Mrs. Harinder K Malothra, Mr. Milan M Cuc, Mr. Ulrich Bartsch, and Mr. Menachem Katz

Abstract

In this chapter, we present the structure of institutions that oversee the oil sector. After reviewing the legal framework, we discuss the role of national oil companies.

Mrs. Harinder K Malothra, Mr. Milan M Cuc, Mr. Ulrich Bartsch, and Mr. Menachem Katz

Abstract

How can a country turn oil revenues into a blessing rather than a curse? With growing international interest in new offshore oil deposits in sub-Saharan Africa, there is also greater scrutiny of the reasons why many oil-producing countries in the region have experienced disappointing economic performance over the past 20 to 30 years. This paper discusses the latest thinking on best-practice institutions and policies, compares this thinking with current practice in African oil-exporting countries, and presents a plan for the future, taking into account African policymakers’concerns.

Mrs. Harinder K Malothra, Mr. Milan M Cuc, Mr. Ulrich Bartsch, and Mr. Menachem Katz

Abstract

Over the last decade, the Atlantic Ocean off the coast of western and southern Africa has become one of the most promising oil-exploration areas in the world. Six countries in the area are by now well-established oil producers, and more are to join their ranks in the near future. Oil-producing countries are faced with some of the same challenges as other natural resource–based countries, but their difficulties seem to be accentuated by the peculiar nature of oil markets and oil production. The main challenges come from the high volatility of oil prices, the enclave nature of the oil sector, the exhaustibility of oil reserves, and the high concentration of revenue flows from the oil sector, which invites rent-seeking behavior and may lead to governance problems. In the past, many oil-producing countries have been disappointed in their expectations that favorable resource endowments would lead to rapid improvements in development indicators. This paper focuses on the policies that have been and should be implemented by the oil-producing countries. It summarizes proceedings of the Workshop on Macroeconomic Policies and Governance in Sub-Saharan African Oil-Exporting Countries, hosted jointly by the African Department of the International Monetary Fund and the Africa Region and the Oil and Gas Policy Unit of the World Bank. The workshop brought together high-level policymakers from African oil-producing countries during April 29–30, 2003, in Douala, Cameroon.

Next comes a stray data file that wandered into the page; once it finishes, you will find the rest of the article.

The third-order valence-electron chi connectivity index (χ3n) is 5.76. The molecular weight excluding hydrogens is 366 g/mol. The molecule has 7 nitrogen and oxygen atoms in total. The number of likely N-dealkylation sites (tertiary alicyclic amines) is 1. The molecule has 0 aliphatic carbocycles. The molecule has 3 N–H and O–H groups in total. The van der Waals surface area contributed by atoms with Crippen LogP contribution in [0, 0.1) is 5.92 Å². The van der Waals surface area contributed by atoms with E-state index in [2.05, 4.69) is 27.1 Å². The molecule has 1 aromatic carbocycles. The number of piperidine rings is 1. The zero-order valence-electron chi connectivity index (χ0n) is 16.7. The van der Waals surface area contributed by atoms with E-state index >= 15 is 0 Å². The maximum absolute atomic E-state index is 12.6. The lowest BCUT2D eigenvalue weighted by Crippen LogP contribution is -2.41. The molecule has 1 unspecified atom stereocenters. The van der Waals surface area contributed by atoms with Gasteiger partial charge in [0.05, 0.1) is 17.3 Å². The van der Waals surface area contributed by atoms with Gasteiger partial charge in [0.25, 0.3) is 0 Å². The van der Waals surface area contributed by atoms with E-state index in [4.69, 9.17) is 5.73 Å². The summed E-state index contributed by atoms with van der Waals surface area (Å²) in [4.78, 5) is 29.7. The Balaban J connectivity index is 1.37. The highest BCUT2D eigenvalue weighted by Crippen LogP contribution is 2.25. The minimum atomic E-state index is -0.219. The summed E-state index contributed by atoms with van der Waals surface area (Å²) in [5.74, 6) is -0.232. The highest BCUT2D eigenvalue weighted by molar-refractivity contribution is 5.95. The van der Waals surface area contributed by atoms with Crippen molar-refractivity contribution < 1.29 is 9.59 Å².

Mrs. Harinder K Malothra, Mr. Milan M Cuc, Mr. Ulrich Bartsch, and Mr. Menachem Katz

Abstract